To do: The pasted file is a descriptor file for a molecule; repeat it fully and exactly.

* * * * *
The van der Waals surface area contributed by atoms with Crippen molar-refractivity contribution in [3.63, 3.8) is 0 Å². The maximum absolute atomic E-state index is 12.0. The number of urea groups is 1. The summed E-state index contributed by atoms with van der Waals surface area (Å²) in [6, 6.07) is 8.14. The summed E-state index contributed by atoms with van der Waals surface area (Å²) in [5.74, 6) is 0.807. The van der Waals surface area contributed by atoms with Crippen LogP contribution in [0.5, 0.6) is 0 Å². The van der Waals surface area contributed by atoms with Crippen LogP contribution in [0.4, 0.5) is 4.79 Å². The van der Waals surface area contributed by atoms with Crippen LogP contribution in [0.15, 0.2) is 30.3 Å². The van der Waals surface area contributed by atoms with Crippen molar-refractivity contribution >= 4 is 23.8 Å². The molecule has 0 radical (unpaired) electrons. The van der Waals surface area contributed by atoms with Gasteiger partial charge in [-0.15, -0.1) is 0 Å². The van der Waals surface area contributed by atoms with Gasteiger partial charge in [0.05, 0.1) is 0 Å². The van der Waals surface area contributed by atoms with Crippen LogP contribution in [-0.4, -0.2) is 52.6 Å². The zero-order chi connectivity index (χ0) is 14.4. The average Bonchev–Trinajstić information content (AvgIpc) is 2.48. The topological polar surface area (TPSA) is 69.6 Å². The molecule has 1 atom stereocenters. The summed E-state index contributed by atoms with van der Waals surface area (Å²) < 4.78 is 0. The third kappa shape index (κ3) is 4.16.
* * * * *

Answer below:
The van der Waals surface area contributed by atoms with Crippen molar-refractivity contribution in [3.63, 3.8) is 0 Å². The maximum absolute atomic E-state index is 12.0. The number of urea groups is 1. The summed E-state index contributed by atoms with van der Waals surface area (Å²) in [6, 6.07) is 8.14. The summed E-state index contributed by atoms with van der Waals surface area (Å²) in [5.74, 6) is 0.807. The van der Waals surface area contributed by atoms with Crippen LogP contribution in [0.5, 0.6) is 0 Å². The van der Waals surface area contributed by atoms with Crippen LogP contribution in [0.4, 0.5) is 4.79 Å². The van der Waals surface area contributed by atoms with Crippen LogP contribution in [0.15, 0.2) is 30.3 Å². The van der Waals surface area contributed by atoms with Crippen molar-refractivity contribution >= 4 is 23.8 Å². The molecule has 0 radical (unpaired) electrons. The van der Waals surface area contributed by atoms with Gasteiger partial charge in [-0.15, -0.1) is 0 Å². The van der Waals surface area contributed by atoms with Gasteiger partial charge in [0.05, 0.1) is 0 Å². The van der Waals surface area contributed by atoms with Crippen LogP contribution in [-0.4, -0.2) is 52.6 Å². The zero-order chi connectivity index (χ0) is 14.4. The average Bonchev–Trinajstić information content (AvgIpc) is 2.48. The topological polar surface area (TPSA) is 69.6 Å². The molecule has 1 atom stereocenters. The summed E-state index contributed by atoms with van der Waals surface area (Å²) < 4.78 is 0. The third kappa shape index (κ3) is 4.16.